"I hope Russia is thinking carefully about its continued alliance with Bashar al-Assad," he said, "because every time one of these horrific attacks occurs, it draws Russia closer into some level of responsibility."

The sentiment was echoed by national security adviser H.R. McMaster, who called for Russia to rethink its support for the Syrian president and made clear he believes Russia could be part of the "solution."

"Russia should ask themselves, 'What are we doing here?'" he said on "Fox News Sunday."

"'Why are we supporting this murderous regime that is committing mass murder of its own population and using the most heinous weapons available?'"

He said the renewed focus on Syria is a good opportunity for Russian leadership to re-evaluate its actions.

"Russia could be part of the solution," he said, adding that now, much of the world thinks Russia is "part of the problem."

McMaster also questioned what the Russians want the relationship with the U.S. to look like.

"Do they want it to be a relationship of competition and potential conflict? I don't see how that's in Russian interests. Or do they want it to be a relationship in which we can find areas of cooperation that are in mutual interests?" McMaster asked.

"How is it in anyone's interest that this conflict in Syria and this catastrophe in the greater Middle East continues?"

President Trump last week ordered the missile strike on the Shayrat air base in Syria after a chemical weapons attack in Idlib allegedly carried out by Assad's regime. The chemical strike left scores of civilians dead — including children — and left many others wounded.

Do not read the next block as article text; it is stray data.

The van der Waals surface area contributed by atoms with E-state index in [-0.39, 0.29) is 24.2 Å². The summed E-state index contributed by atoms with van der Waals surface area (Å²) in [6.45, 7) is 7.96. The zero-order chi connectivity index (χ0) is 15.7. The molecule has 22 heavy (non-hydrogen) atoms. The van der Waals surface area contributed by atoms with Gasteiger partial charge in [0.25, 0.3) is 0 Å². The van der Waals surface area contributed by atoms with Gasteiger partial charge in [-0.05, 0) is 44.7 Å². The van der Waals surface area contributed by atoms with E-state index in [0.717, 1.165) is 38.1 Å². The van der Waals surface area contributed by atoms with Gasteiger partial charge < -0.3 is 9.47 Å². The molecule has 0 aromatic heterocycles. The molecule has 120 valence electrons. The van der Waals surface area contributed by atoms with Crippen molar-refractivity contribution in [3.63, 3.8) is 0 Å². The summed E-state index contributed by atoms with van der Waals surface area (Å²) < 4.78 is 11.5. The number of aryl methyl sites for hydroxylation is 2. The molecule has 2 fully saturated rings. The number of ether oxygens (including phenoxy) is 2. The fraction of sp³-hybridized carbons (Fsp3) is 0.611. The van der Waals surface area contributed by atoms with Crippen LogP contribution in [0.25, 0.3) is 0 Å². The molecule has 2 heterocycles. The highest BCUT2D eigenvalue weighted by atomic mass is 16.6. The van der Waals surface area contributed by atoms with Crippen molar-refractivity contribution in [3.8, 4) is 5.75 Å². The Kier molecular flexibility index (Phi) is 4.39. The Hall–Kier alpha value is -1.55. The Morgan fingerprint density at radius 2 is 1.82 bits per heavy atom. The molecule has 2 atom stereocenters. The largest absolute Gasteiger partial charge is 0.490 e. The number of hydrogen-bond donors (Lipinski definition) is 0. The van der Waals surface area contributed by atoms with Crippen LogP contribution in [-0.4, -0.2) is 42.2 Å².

The Pentagon said 59 Tomahawk missiles were launched, targeting aircraft, aircraft shelters, petroleum storage, ammunition supply bunkers, radars and air defense systems at the base. 

Trump explained his decision Saturday in a letter to Congress, in which he said the decision to carry out the strikes was in America's "vital national security and foreign policy interests." He also warned the U.S. was prepared to take further military action if necessary.

Senior U.S. military officials said Friday the Pentagon is looking into whether Russia participated or assisted in the chemical attack in Syria, as well as an attack on a local hospital.

A senior official told reporters during a briefing at the Pentagon that "we have no knowledge of Russian involvement in this attack, but we will investigate any information that might lead us in that direction." 

The Pentagon also cited Syria's 2013 use of chemical weapons to show the Russians failed to rein in the Syrian regime.

“Russia stepped in at the time and said they would guarantee the removal and elimination of Syria’s chemical weapons capability," an official said. "At the time they reported that the Syrians had turned in all of their chemical weapons.”

The Russians "failed to control the activities of their Syrian client," the official said.

If there's any evidence or credible accusations on Russian participation, "we'll follow up on that to the best of our ability."